It is not uncommon to see companies perform well in the years after insiders buy shares. On the other hand, we'd be remiss not to mention that insider sales have been known to precede tough periods for a business. So before you buy or sell GMS Inc. (NYSE:GMS), you may well want to know whether insiders have been buying or selling.
Do Insider Transactions Matter?
Most investors know that it is quite permissible for company leaders, such as directors of the board, to buy and sell stock in the company. However, rules govern insider transactions, and certain disclosures are required.
Insider transactions are not the most important thing when it comes to long-term investing. But it is perfectly logical to keep tabs on what insiders are doing. As Peter Lynch said, 'insiders might sell their shares for any number of reasons, but they buy them for only one: they think the price will rise'.
The Last 12 Months Of Insider Transactions At GMS
Over the last year, we can see that the biggest insider purchase was by insider Ronald Ross for US$1.3m worth of shares, at about US$16.43 per share. Even though the purchase was made at a significantly lower price than the recent price (US$24.90), we still think insider buying is a positive. Because it occurred at a lower valuation, it doesn't tell us much about whether insiders might find today's price attractive.
GMS insiders may have bought shares in the last year, but they didn't sell any. They paid about US$13.94 on average. To my mind it is good that insiders have invested their own money in the company. However, we do note that they were buying at significantly lower prices than today's share price. You can see a visual depiction of insider transactions (by companies and individuals) over the last 12 months, below. If you want to know exactly who sold, for how much, and when, simply click on the graph below!
There are plenty of other companies that have insiders buying up shares. You probably do not want to miss this free list of growing companies that insiders are buying.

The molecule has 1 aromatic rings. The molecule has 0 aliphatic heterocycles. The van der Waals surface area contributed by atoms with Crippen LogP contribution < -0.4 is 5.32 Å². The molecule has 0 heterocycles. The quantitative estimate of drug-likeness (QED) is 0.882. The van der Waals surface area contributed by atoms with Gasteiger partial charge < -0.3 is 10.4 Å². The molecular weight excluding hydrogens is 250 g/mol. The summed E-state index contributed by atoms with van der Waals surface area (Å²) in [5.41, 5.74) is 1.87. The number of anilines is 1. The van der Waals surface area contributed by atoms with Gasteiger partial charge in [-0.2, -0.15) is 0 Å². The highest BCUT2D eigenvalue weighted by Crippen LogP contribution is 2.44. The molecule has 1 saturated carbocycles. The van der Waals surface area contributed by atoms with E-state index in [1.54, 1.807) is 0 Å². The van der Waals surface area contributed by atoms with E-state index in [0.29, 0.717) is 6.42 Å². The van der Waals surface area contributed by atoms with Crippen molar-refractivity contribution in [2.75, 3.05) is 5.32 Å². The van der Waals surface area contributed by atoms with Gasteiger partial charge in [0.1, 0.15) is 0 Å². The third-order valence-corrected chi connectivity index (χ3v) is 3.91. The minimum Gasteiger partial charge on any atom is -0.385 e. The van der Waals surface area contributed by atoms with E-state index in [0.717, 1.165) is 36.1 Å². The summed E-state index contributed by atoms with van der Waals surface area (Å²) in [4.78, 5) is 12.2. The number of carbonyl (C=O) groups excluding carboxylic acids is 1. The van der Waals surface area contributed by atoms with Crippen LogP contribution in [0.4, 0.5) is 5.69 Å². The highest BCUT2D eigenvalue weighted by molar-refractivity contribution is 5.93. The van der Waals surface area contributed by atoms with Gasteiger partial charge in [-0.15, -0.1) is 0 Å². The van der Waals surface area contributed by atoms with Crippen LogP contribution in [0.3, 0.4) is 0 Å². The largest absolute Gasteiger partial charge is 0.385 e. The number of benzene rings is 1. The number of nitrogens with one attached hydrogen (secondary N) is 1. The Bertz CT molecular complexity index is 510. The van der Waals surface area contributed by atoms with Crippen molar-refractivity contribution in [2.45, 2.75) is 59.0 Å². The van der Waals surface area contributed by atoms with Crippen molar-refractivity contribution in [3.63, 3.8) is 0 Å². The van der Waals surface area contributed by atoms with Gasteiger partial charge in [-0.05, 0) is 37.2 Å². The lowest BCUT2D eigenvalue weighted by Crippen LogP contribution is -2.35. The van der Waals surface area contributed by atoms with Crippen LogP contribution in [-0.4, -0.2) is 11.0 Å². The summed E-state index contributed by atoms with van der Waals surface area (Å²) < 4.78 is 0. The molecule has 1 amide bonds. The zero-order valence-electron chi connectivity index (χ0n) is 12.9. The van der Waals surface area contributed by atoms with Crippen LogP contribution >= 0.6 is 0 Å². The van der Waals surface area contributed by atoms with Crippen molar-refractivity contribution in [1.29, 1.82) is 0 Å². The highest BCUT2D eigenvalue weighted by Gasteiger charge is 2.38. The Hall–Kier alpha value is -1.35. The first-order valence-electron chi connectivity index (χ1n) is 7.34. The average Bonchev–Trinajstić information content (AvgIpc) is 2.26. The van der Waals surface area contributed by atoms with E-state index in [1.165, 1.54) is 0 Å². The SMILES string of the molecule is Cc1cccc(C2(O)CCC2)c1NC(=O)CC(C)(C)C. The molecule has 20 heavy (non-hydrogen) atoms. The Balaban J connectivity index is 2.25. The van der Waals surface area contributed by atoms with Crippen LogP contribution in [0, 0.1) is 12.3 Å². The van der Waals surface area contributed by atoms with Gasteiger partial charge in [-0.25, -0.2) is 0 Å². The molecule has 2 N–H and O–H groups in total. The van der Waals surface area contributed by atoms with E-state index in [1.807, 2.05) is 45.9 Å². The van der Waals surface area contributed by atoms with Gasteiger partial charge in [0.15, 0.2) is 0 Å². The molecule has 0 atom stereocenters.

Many investors like to check how much of a company is owned by insiders. A high insider ownership often makes company leadership more mindful of shareholder interests. Insiders own 1.3% of GMS shares, worth about US$14m. While this is a strong but not outstanding level of insider ownership, it's enough to indicate some alignment between management and smaller shareholders.
So What Does This Data Suggest About GMS Insiders?
It doesn't really mean much that no insider has traded GMS shares in the last quarter. However, our analysis of transactions over the last year is heartening. Insiders do have a stake in GMS and their transactions don't cause us concern. In addition to knowing about insider transactions going on, it's beneficial to identify the risks facing GMS. At Simply Wall St, we've found that GMS has 4 warning signs (1 is concerning!) that deserve your attention before going any further with your analysis.
Of course, you might find a fantastic investment by looking elsewhere. So take a peek at this free list of interesting companies.
For the purposes of this article, insiders are those individuals who report their transactions to the relevant regulatory body. We currently account for open market transactions and private dispositions, but not derivative transactions.
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This article by Simply Wall St is general in nature. It does not constitute a recommendation to buy or sell any stock, and does not take account of your objectives, or your financial situation. We aim to bring you long-term focused analysis driven by fundamental data. Note that our analysis may not factor in the latest price-sensitive company announcements or qualitative material. Simply Wall St has no position in any stocks mentioned.
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